Contrary to its undertaking, the Labor Party did not implement the Report of the Committee of Inquiry in its entirety, and enacted a number of provisions which it had not indicated it would enact. Its Industrial Relations Act 1990 repealed the Industrial (Commercial Practices) Act and the Essential Services Act, abolished Voluntary Employment Agreements, brought the electricity industry within the jurisdiction of the State Industrial Commission and outlawed the contracts which had been entered into by the electricity workers with their employer. It also provided 'superannuation' payments to the dismissed SEQEB workers, with the entitlements being calculated on an extraordinarily favourable basis, which included, amongst other things, an averaging process to determine final average salary which included in the period over which the average was taken two summers (when, because of seasonal conditions in Queensland, overtime levels are high) and one winter (20). In the meantime, the employees whose contracts were outlawed suffered a pay reduction of up to $70 per week. Other deviations from the Report included the abolition of political objects funds, which required that individual union members contribute to the Labor Party only if they wished to do so: a recommendation which, paradoxically, Marshall Cooke QC, Commissioner of the Inquiry into Union Corruption, recommended in his first Report should be enacted in a strengthened form the very day that legislation was enacted in the Parliament with some fifty minutes being allotted to the Opposition to move amendments. Interestingly enough, both the Courier Mail and the Sunday Mail, which had initially opposed Voluntary Employment Agreements, criticised the new Government for not including them in its legislation, but to no avail.

Not repealed were sections 23, 23A and 24 of the State Transport Act 1938-1981, which provided for a much harsher regime of essential services legislation than the Essential Services Act itself, suggesting, perhaps, that doubts expressed in previous proceedings of this Society (21) as to utility of such legislation are shared by the Queensland Government (although from a different perspective).

The Government has never released the figures, but it is estimated that up to 70 Voluntary Employment Agreements were finalised between labour and management and lodged for registration. About 40 were actually registered: one Consultancy lodged 35 of which only 12 were registered. The Industrial Registrar obligingly slowed down the processing before the State Election in December and after it contacted companies with agreements awaiting registration with a 'do you really want to proceed' type of enquiry 'in view of the imminent legislation to rescind the Voluntary Employment Act'.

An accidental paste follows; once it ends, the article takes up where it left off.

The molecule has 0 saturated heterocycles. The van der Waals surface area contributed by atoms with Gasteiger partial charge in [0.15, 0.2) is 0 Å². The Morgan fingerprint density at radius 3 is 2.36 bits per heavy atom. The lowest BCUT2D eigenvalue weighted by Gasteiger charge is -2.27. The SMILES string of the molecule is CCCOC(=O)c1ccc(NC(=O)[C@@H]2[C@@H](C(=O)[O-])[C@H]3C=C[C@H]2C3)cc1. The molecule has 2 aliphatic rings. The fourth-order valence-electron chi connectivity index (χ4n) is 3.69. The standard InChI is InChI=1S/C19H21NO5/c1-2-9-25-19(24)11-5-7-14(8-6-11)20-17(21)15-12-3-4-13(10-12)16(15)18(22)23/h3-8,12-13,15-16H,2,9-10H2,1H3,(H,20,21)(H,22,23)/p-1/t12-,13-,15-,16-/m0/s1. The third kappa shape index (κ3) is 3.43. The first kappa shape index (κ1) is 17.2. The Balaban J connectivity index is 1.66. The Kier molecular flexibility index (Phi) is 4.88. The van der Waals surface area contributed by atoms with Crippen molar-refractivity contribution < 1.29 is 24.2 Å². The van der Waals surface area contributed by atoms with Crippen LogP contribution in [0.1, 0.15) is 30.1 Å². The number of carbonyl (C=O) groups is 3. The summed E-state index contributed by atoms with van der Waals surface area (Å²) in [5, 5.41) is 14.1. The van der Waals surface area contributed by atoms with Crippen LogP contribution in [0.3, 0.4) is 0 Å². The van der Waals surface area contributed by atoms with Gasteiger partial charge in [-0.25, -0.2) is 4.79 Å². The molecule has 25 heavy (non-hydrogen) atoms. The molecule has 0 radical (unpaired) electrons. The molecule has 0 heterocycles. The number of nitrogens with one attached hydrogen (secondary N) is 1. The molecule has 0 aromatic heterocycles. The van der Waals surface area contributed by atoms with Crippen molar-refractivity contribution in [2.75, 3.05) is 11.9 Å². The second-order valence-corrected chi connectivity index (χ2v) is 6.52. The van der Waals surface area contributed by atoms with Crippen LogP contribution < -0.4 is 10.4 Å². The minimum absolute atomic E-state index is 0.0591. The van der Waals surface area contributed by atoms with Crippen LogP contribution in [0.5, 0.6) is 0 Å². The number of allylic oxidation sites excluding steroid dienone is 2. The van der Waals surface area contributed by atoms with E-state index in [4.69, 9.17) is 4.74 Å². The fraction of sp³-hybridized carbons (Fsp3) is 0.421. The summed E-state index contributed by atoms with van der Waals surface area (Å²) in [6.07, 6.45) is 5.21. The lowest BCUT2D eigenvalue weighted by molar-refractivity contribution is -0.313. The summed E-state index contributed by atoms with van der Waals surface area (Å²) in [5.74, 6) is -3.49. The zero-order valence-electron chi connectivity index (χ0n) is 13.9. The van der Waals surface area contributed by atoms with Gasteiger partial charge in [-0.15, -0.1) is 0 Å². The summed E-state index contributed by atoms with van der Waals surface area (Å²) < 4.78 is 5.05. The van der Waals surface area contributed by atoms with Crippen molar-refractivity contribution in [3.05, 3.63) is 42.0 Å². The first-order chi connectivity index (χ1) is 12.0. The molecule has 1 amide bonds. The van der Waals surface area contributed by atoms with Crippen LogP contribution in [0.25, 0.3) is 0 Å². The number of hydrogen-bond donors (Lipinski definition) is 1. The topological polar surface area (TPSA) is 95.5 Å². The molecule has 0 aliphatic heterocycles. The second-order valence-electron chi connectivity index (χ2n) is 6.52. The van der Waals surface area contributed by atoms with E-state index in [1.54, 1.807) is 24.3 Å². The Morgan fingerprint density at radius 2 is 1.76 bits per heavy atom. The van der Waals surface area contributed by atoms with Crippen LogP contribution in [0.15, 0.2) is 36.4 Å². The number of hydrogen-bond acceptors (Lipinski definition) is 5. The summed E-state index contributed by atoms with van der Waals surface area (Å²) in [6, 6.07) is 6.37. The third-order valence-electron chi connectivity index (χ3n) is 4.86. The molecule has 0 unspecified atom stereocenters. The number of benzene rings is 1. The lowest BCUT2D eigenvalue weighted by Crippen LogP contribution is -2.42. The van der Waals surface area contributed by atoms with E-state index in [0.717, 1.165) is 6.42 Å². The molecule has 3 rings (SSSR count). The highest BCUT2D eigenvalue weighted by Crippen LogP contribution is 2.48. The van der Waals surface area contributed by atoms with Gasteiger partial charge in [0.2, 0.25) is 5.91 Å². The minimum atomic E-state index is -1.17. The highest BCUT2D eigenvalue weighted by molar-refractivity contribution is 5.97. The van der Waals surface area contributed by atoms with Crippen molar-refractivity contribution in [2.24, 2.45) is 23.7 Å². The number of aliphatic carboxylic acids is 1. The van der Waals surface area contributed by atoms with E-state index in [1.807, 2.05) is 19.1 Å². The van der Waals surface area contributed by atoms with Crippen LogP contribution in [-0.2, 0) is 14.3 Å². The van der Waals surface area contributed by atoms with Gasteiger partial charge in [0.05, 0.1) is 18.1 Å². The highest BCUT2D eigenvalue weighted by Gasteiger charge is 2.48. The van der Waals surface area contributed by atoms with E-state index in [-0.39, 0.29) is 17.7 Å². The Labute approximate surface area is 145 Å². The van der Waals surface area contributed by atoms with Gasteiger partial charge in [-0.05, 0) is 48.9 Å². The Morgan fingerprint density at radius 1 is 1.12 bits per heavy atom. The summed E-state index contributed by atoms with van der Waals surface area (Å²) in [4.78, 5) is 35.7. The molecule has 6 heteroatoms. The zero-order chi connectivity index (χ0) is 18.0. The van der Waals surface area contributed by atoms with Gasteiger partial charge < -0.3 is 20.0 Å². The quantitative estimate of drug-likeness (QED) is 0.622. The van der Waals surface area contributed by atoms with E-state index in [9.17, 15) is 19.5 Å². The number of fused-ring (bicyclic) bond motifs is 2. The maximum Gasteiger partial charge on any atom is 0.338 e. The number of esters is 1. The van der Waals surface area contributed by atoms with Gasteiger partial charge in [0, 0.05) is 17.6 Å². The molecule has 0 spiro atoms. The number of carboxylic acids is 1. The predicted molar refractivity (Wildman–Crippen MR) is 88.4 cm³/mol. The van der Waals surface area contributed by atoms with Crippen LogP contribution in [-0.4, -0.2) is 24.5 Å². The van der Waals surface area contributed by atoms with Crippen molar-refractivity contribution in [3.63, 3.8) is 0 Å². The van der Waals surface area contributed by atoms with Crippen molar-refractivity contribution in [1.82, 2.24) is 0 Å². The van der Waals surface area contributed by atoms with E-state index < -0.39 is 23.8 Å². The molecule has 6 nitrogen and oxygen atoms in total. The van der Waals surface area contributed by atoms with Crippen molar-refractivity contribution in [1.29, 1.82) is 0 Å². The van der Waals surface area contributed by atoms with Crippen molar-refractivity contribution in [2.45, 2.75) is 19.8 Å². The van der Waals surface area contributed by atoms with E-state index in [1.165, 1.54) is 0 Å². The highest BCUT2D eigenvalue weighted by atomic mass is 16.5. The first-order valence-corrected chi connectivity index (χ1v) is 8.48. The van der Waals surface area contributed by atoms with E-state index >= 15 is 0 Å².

The last word should go to the Honourable Neville Warburton MLA, ex Electrical Trades Union official and current Minister for Industrial Relations in Queensland. In a newspaper interview in relation to Voluntary Employment Agreements, he argued:

    '... I and my Government believe they are against the public interest...

    ... What they have also done in some cases, particularly where there is a high labour content when companies are tendering ... they are now discovering that VEAs make the playing field very uneven.

    ... It's become unfair competition where one company has VEAs and one doesn't. It makes it possible for one company to tender lower because they have an unfair advantage in terms of labour costs'. (22)


Summary and Conclusions

In the light of this history, what conclusions are to be drawn from the Queensland experience?

In my view, they include the following:

    (a) Given the existence of State and Federal systems, there is a very great need for the political parties which favour deregulation of the labour market to develop a comprehensive Commonwealth/State strategy which can be implemented as those parties progressively attain political office.

    (b) The strategy at Commonwealth level should seek to prevent any enterprise bargaining arrangements it creates being capable of being overridden by the activities of State Arbitral Tribunals. There are a number of techniques by which it is legally possible to achieve this, although not all would find favour with those who prefer to limit Commonwealth powers. They include, inter alia,

      (i) using the existing jurisprudence on the extent of the concept of 'interstate disputes' to provide that State Industrial Tribunals have no jurisdiction to make an award in connection with disputes which have an interstate character;

      (ii) use of the corporations power, the international and interstate trade power and the territory power to provide that corporations, territory residents and persons engaged in international and interstate trade will not be subject to the awards of state industrial tribunals where they have entered into an agreement recognised under Commonwealth law;

      (iii) use of the external affairs power and the recognition of the right of freedom of association in the International Covenant on Civil and Political Rights to make all union membership voluntary.